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The Ultimate Canoe Fishing Kit

Everything you need to land more fish than you can count.

Henry Phillips

Where I like to fish, come late April, life turns viable again. Fiddleheads. Trees leafing out. Loons calling. And smallmouth bass, after a long fast, are ravenous and bedridden as they prepare to spawn. My spot — a shining, coldwater secret wrapped in long, green hills — always blindsides me. We’re talking a mile of shoreline under red spruce and hemlock, shallows rutted with bass beds, some so near the surface you can almost reach down and scatter the stones. I tried counting them once but gave up on the third bed as a beer-keg smally, my fifth of the morning, charged off with my line. Northern Vermont, if the soul survives winter, delivers huge rewards.

All through the dark months I’d been trying to imagine how best to approach the spring, not just emotionally but materially. What did I lack? Like most fishermen, I tend to play an annual roulette, trying to shorten the payout odds of each painstaking purchase: is this the year I re-up on sunglasses and a vest, or splurge on a fantasy accessory, like a carbon-fiber boat net, a cold-cell beer cooler, an immaculate large arbor reel for my sink-tip line? Or all of the above? Certain years, like this one, when I’ve gone six-odd months with no fish, Monopoly bills start to look real. Inevitably, I begin filling my fly-box and overhauling my canoe, not quite believing my credit card bill will ever arrive.

This question feels innate, essential even to our humanity: what accessories best accommodate a freshwater canoe fisherman? We’ve all been there, fumbling with second-rate sunglasses, headlamps, thermoses, rods, reels, etc., or reaching for something in the boat that isn’t there, or discovering that your dry-sack suddenly isn’t as dry as advertised. I’m still worried that a piece of hate mail I penned to a certain rod manufacturer last year might draw the attention of the FBI. At any rate, the salesman in me hesitates to oversell these things, but I cannot name or imagine better products. All have been ruthlessly field tested — fish-slimed, beer-soaked, and in some instances, lake-dunked — and I’ve come to love each one.

Sage Bolt

The ultra-fast action Sage Bolt 590-4 is engineered to deal with nagging winds (a ubiquitous lake-fishing irritant) and reduce casting fatigue over long distances; your arms will get tired from paddling, but not from casting. Ideal for throwing heavy bass poppers, streamers and nymph rigs.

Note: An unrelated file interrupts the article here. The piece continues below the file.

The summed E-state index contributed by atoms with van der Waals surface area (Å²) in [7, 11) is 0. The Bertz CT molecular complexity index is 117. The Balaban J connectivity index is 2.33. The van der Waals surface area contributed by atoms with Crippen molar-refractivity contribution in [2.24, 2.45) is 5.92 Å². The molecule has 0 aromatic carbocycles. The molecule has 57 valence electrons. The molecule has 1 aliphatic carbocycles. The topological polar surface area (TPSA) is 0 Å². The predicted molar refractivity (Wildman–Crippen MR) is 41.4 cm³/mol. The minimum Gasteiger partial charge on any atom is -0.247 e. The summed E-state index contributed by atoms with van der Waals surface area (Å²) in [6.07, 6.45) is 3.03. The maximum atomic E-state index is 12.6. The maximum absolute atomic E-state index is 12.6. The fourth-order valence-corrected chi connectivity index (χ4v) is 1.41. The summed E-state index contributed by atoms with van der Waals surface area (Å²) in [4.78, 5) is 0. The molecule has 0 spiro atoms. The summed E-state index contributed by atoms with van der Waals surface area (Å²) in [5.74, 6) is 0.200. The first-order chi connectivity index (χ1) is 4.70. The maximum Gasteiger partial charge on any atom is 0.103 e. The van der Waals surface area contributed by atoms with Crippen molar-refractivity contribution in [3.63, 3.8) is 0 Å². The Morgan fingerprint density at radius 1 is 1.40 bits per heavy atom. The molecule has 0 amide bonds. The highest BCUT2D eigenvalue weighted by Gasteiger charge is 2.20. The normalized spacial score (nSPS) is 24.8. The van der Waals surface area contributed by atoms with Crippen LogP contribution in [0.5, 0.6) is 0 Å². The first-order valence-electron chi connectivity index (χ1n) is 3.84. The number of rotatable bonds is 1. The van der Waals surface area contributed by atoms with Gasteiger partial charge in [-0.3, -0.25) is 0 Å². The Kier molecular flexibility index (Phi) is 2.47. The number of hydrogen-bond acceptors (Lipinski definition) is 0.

Buy Now: $650

Sage 4250

Made of aerospace-grade aluminum, Sage’s large arbor reel is an eerily light (4 1/8 ounces), impeccably balanced, uncomplicated workhorse. The anodized finish is bulletproof against sand, sunscreen, dirt, floatant, mayonnaise, whiskey, bug-juice, you name it, and requires only a quick après-fishing rinse.

Buy Now: $299

InTouch RIO Gold

The new non-stretch line from RIO pairs with the Sage 4250 as seamlessly as a porterhouse with an Old Fashioned. Aimed specifically at big trout and bass, the “ConnectCore” technology greatly lessons line elasticity, meaning you can feel hits more easily and better control your cast and presentation.

Buy Now: $90

Nomad El Jefe Grande

This featherweight, lumbar-soothing miracle makes netting from a sitting position feel second nature. Crucially, as I learned to my substantial relief in situ, it also floats.

Buy Now: $220

Yeti Hopper

Yeti’s welcome contribution to the highest form of bliss — the canoe-drunk — is watertight, indestructible, easy to sling over your shoulder, and made to hold a case of beer plus a day’s ice.

Buy Now: $350

Revo Baseliner

Revo’s “Green Water Lens” technology was conceived as a curative to the retina-burning reflective qualities of low-light lakes and streams. Say goodbye to the squint headache.

Buy Now: $189

Fishpond Drifty Boat Caddy

In one fell swoop, the Fishpond brain trust has nullified the need for a cumbersome vest. Gunwale hooks, built-in fly-box, tippet spool, and of course a beer koozie mean the days of fighting the many-zippered beast are finally at an end, not to mention kicking over your beer mid-retrieval.

Buy Now: $100

Fishpond Sushi Roll

The only downer with this roll-up foam fly box — the best wet-fly storage unit imaginable — is that, like the upside-down Heinz bottle, we’ve waited so long for it to appear. It’s not like we didn’t have the technology; it’s just sometimes the simplest things are the hardest.

Buy Now: $30

Black Diamond Storm Headlamp

At 250 lumens, the Storm has klieg-light capacity, but its power is thankfully concentrated into a night-vision column that makes retying in the dark a matter of course.

Buy Now: $50

Avex 3Sixty Pour Thermal Bottle

Avex’s seemingly dubious claim that their thermos retains heat for 16 hours turns out to be, in a word, true. Before Vermont, I happened to have the 3Sixty with me on a glacier in Norway, and it kept my coffee piping hot for at least that long.

Buy Now: $30

Sea to Summit Lightweight 8L Drysack

Made of something called Siliconized Cordura — a waterproof nylon textile — the Sea to Summit (unlike most dry-sacks) isn’t just light and hardy, but actually keeps your fleece, binoculars and camera (and ham sandwich on rye) utterly, irrefutably dry.

Buy Now: $17

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